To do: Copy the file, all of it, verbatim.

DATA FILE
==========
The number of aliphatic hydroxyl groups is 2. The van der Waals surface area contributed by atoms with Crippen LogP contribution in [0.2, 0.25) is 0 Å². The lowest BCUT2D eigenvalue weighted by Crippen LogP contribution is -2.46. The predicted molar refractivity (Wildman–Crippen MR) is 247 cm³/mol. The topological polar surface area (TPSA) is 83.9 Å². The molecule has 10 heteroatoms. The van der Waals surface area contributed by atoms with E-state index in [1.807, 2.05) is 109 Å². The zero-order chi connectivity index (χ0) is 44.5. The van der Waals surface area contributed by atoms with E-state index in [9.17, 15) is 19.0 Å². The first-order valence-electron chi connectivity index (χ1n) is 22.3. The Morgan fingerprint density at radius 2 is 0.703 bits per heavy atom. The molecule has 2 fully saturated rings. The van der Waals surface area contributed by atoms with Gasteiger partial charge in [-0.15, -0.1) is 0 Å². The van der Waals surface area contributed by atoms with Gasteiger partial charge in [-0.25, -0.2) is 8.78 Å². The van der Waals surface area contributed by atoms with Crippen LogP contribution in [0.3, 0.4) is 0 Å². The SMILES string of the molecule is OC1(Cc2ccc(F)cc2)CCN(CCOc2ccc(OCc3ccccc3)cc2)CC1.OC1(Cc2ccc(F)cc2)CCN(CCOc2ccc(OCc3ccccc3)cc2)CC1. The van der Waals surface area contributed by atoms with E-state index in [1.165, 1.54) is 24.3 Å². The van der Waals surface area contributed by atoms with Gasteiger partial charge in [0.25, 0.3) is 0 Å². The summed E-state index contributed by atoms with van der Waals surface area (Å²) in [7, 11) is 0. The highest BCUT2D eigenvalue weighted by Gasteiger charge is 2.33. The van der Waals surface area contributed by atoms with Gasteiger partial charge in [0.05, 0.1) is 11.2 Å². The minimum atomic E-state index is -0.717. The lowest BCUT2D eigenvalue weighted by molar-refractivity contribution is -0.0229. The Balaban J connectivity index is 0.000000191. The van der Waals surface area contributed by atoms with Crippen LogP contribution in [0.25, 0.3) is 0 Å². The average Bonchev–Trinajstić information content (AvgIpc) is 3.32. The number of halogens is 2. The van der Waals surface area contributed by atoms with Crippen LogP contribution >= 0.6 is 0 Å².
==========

The number of aliphatic hydroxyl groups is 2. The van der Waals surface area contributed by atoms with Crippen LogP contribution in [0.2, 0.25) is 0 Å². The lowest BCUT2D eigenvalue weighted by Crippen LogP contribution is -2.46. The predicted molar refractivity (Wildman–Crippen MR) is 247 cm³/mol. The topological polar surface area (TPSA) is 83.9 Å². The molecule has 10 heteroatoms. The van der Waals surface area contributed by atoms with E-state index in [1.807, 2.05) is 109 Å². The zero-order chi connectivity index (χ0) is 44.5. The van der Waals surface area contributed by atoms with E-state index in [9.17, 15) is 19.0 Å². The first-order valence-electron chi connectivity index (χ1n) is 22.3. The Morgan fingerprint density at radius 2 is 0.703 bits per heavy atom. The molecule has 2 fully saturated rings. The van der Waals surface area contributed by atoms with Gasteiger partial charge in [-0.15, -0.1) is 0 Å². The van der Waals surface area contributed by atoms with Gasteiger partial charge in [-0.25, -0.2) is 8.78 Å². The van der Waals surface area contributed by atoms with Crippen LogP contribution in [0.3, 0.4) is 0 Å². The SMILES string of the molecule is OC1(Cc2ccc(F)cc2)CCN(CCOc2ccc(OCc3ccccc3)cc2)CC1.OC1(Cc2ccc(F)cc2)CCN(CCOc2ccc(OCc3ccccc3)cc2)CC1. The van der Waals surface area contributed by atoms with E-state index in [1.165, 1.54) is 24.3 Å². The van der Waals surface area contributed by atoms with Gasteiger partial charge in [0.25, 0.3) is 0 Å². The summed E-state index contributed by atoms with van der Waals surface area (Å²) in [7, 11) is 0. The highest BCUT2D eigenvalue weighted by Gasteiger charge is 2.33. The van der Waals surface area contributed by atoms with Gasteiger partial charge in [0.05, 0.1) is 11.2 Å². The minimum atomic E-state index is -0.717. The lowest BCUT2D eigenvalue weighted by molar-refractivity contribution is -0.0229. The Balaban J connectivity index is 0.000000191. The van der Waals surface area contributed by atoms with Crippen LogP contribution in [0.25, 0.3) is 0 Å². The average Bonchev–Trinajstić information content (AvgIpc) is 3.32. The number of halogens is 2. The van der Waals surface area contributed by atoms with Crippen LogP contribution >= 0.6 is 0 Å².